The Top 3 Questions and Answers About Mediation

Mediation is another form of conflict resolution under the law. Unlike litigation, that involve a judge and jury, a mediator is in charge of the mediation process. The mediator acts as a neutral overseer who works towards resolution of each party’s case.

How Mediation Differs from Arbitration

Mediation is not like arbitration where the panel imposes their decision upon two parties. The two parties are then expected to comply. In mediation cases, the mediator can only present the benefits of a settlement. They cannot force any of the parties to abide by such.

Since mediation is a less expensive and more peaceful way of settling conflicts, it is becoming more common. Judges sometimes recommend parties go through mediation before proceeding with a full-blown trial. People can seek the services of our Coachella Valley mediation attorneys as a preliminary to trial.

Our Coachella Valley mediation attorneys prepared the most asked questions about mediation. These might help solidify your decision to go through with the process.

1) When is mediation the appropriate course of action?

a.    Mediation is appropriate for any case where it is possible for both parties to cooperate with each other. Mediation provides a speedy procedure and utmost confidentiality. Some examples of mediation are minor disputes over conjugal property or minor differences between business partners who wish to maintain their business relationship.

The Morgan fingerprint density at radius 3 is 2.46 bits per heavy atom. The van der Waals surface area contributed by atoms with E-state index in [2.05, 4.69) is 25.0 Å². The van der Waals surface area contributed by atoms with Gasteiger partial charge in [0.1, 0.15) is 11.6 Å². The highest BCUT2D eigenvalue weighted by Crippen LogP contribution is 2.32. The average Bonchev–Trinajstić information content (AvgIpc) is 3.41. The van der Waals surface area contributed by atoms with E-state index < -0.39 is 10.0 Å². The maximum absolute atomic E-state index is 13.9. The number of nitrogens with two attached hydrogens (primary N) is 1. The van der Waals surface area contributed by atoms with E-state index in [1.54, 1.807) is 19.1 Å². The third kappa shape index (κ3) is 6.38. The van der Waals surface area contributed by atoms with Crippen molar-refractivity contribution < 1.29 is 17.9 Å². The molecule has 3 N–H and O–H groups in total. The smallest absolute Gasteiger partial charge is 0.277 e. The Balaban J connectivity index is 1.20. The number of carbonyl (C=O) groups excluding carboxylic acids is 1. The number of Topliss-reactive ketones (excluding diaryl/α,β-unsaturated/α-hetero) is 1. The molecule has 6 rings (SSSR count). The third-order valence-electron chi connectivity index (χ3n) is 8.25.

b.    Mediation, however, is not recommended where one party has clearly committed fraud or counterfeiting. In this case, neutrality is appropriate.

2) What are the advantages of mediation?

a.    Mediation presents a wide spectrum of benefits. One of the biggest benefits is lower procedural cost. The savings, in turn, translates into higher net settlements for the parties involved.

b.    Mediation is also a way for a plaintiff to become more active in the process since they would receive certain rights that aid them towards getting the outcome that they want. For instance, a plaintiff may choose not to accept the settlement proposed by the mediator. They may decide to bring the trial forth into the litigation courts instead. They would not have to justify their decision in the process.

3) Who pays for mediation costs?

a.   All the mediation costs are split evenly between the parties requesting the process.

b.    However, as with many things involved in the process of mediation, the parties can choose to modify the division of costs between themselves.

Contact Our Coachella Valley Mediation Attorneys for a Consultation

Contact us at 760-322-2275 to schedule a consultation and find out if your case is in line for mediation instead of trial.